Spring came very early to Alaska this year, which meant that the ice went off the lakes sooner than usual, and that made for absolutely excellent float tubing conditions! The weather was great, except for some intermittent smoke haze from a large fire burning on the Kenai Peninsula, and the fish were very cooperative.
We started out on a lake that is usually good fishing in the spring, because it is also the best location to help beginning float tubers learn about the equipment, how to paddle, and how to approach the fish. It's a popular lake and one of the first to get stocked, but still, our morning produced just a few fish. So, after lunch, we headed over to another smaller lake that I had fished with some clients the week before to see how things were going there. It proved to be an excellent choice, and the fish were waiting for us.
All three of the gals were beginning tubers, but they learned quickly about paddling backwards, getting in position to make a cast to where the fish were hanging out, and how to land a fish from a tube. Then, it was one fish after the other all afternoon. Several times they all had fish on at the same time, and the laughter and cheers could be heard far away, I'm sure.
Two novice tubers and one experienced tuber arrived at the same lake the next day, and they, too, quickly mastered the skills of successful fishing from a float tube. I set them up at all of the spots that had produced the previous day, and they caught even more fish than the first group. It was fun to watch them learn how to revive their catch from a float tube by paddling with just one foot to make the tube revolve and create oxygen for the fish. They got so good that by afternoon, they were asking to experiment with different flies and try different spots on the lake. What a day!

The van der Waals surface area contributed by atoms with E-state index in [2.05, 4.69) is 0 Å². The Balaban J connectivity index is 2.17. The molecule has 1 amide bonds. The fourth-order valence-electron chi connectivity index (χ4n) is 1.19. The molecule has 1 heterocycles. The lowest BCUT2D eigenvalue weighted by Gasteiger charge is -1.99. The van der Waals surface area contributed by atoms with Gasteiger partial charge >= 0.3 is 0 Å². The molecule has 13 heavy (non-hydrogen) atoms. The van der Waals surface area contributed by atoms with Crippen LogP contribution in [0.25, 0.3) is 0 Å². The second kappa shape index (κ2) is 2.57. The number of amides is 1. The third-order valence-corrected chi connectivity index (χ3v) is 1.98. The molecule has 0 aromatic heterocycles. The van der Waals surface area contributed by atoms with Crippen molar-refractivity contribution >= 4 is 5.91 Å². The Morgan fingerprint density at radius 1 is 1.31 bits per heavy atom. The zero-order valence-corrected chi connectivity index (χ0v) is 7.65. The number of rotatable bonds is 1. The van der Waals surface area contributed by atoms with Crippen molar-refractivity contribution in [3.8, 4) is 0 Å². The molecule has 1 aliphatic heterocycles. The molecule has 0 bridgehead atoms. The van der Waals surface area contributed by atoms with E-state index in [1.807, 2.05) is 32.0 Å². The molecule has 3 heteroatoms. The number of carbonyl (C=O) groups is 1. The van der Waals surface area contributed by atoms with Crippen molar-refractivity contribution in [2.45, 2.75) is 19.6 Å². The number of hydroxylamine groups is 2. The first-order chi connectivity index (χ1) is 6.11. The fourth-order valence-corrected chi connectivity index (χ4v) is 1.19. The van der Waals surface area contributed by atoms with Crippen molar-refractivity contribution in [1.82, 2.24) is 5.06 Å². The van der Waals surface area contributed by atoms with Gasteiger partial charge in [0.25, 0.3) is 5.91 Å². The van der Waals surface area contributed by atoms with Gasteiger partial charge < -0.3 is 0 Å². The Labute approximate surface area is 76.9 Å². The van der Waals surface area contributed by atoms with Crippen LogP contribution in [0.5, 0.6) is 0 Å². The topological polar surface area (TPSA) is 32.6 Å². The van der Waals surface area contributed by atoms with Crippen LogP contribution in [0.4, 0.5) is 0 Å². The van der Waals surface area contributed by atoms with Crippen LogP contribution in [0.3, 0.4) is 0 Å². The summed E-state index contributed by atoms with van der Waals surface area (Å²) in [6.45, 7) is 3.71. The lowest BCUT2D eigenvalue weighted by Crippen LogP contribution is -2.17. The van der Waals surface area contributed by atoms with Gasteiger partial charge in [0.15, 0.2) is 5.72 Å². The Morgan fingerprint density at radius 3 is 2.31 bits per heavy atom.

The third day, a couple of fly anglers who were the high bidders on a tubing day that I had donated to the auction of the Anchorage shelter for abused women (AWAIC) arrived to learn about tubing and try their luck. More experienced than the previous two days' tubers, they had the tubing skills down in no time. Still, they had never learned where to find fish in a lake, and had no experience with lake flies. So, it was fun to watch them get proficient with fish after fish, after fish.
By far the most predominant fish everyone caught were rainbow trout, but, since the new State hatchery in Anchorage is now also raising Arctic Grayling and char in its tanks, there were more than one species in the lake. Luckily, we caught a few grayling that had just been put into the lake even though they hadn't quite assimilated to their new environment. River stocking with grayling is hardly ever successful, but lake stocking generally is. Every day we saw schools of young grayling swimming around and around, as they do at the hatchery but they were not ready to take a fly. My hopes are high for more and larger lake grayling as time goes by, however.
The fly of the day was the gold-ribbed-hares-ear, hands down. Other nymph such as Prince nymphs, bead-head pheasant tails, and different colored copper John's were also producing. Many years we also use a bead-head lake-leech for the spring rainbows, but this year, for some reason, they were not nearly as successful as the nymphs.
Tubing is a wonderful way to start the season! Join us next time and see for yourself.